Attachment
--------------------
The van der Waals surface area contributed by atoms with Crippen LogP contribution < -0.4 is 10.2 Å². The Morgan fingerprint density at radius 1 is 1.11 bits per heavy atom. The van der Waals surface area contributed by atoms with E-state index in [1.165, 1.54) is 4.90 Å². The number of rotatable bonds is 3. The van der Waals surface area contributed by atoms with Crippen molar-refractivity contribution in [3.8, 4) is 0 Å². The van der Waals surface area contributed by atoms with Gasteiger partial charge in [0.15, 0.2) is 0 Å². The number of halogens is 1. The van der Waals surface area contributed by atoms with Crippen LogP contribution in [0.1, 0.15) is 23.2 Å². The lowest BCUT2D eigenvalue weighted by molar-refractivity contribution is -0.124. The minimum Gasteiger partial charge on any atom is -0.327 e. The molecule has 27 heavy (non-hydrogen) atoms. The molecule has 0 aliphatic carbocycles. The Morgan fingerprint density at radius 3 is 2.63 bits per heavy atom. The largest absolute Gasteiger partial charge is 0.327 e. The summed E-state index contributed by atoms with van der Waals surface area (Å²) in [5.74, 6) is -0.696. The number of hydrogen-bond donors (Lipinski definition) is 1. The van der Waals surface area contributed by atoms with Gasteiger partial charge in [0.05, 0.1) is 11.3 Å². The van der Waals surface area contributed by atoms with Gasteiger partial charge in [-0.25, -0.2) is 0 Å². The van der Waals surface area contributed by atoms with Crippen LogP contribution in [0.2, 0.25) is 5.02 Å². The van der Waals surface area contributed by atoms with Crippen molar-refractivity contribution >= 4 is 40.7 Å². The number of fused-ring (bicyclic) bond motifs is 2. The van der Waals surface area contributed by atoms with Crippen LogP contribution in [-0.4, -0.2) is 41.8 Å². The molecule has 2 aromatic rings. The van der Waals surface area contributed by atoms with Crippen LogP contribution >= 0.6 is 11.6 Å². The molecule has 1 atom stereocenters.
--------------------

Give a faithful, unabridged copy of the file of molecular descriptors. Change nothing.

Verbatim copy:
The van der Waals surface area contributed by atoms with Crippen LogP contribution < -0.4 is 10.2 Å². The Morgan fingerprint density at radius 1 is 1.11 bits per heavy atom. The van der Waals surface area contributed by atoms with E-state index in [1.165, 1.54) is 4.90 Å². The number of rotatable bonds is 3. The van der Waals surface area contributed by atoms with Crippen molar-refractivity contribution in [3.8, 4) is 0 Å². The van der Waals surface area contributed by atoms with Gasteiger partial charge in [0.15, 0.2) is 0 Å². The number of halogens is 1. The van der Waals surface area contributed by atoms with Crippen LogP contribution in [0.1, 0.15) is 23.2 Å². The lowest BCUT2D eigenvalue weighted by molar-refractivity contribution is -0.124. The minimum Gasteiger partial charge on any atom is -0.327 e. The molecule has 27 heavy (non-hydrogen) atoms. The molecule has 0 aliphatic carbocycles. The Morgan fingerprint density at radius 3 is 2.63 bits per heavy atom. The largest absolute Gasteiger partial charge is 0.327 e. The summed E-state index contributed by atoms with van der Waals surface area (Å²) in [5.74, 6) is -0.696. The number of hydrogen-bond donors (Lipinski definition) is 1. The van der Waals surface area contributed by atoms with Gasteiger partial charge in [0.05, 0.1) is 11.3 Å². The van der Waals surface area contributed by atoms with Gasteiger partial charge in [-0.25, -0.2) is 0 Å². The van der Waals surface area contributed by atoms with Crippen LogP contribution in [0.2, 0.25) is 5.02 Å². The van der Waals surface area contributed by atoms with Crippen molar-refractivity contribution >= 4 is 40.7 Å². The number of fused-ring (bicyclic) bond motifs is 2. The van der Waals surface area contributed by atoms with Crippen LogP contribution in [-0.4, -0.2) is 41.8 Å². The molecule has 2 aromatic rings. The van der Waals surface area contributed by atoms with Crippen LogP contribution >= 0.6 is 11.6 Å². The molecule has 1 atom stereocenters.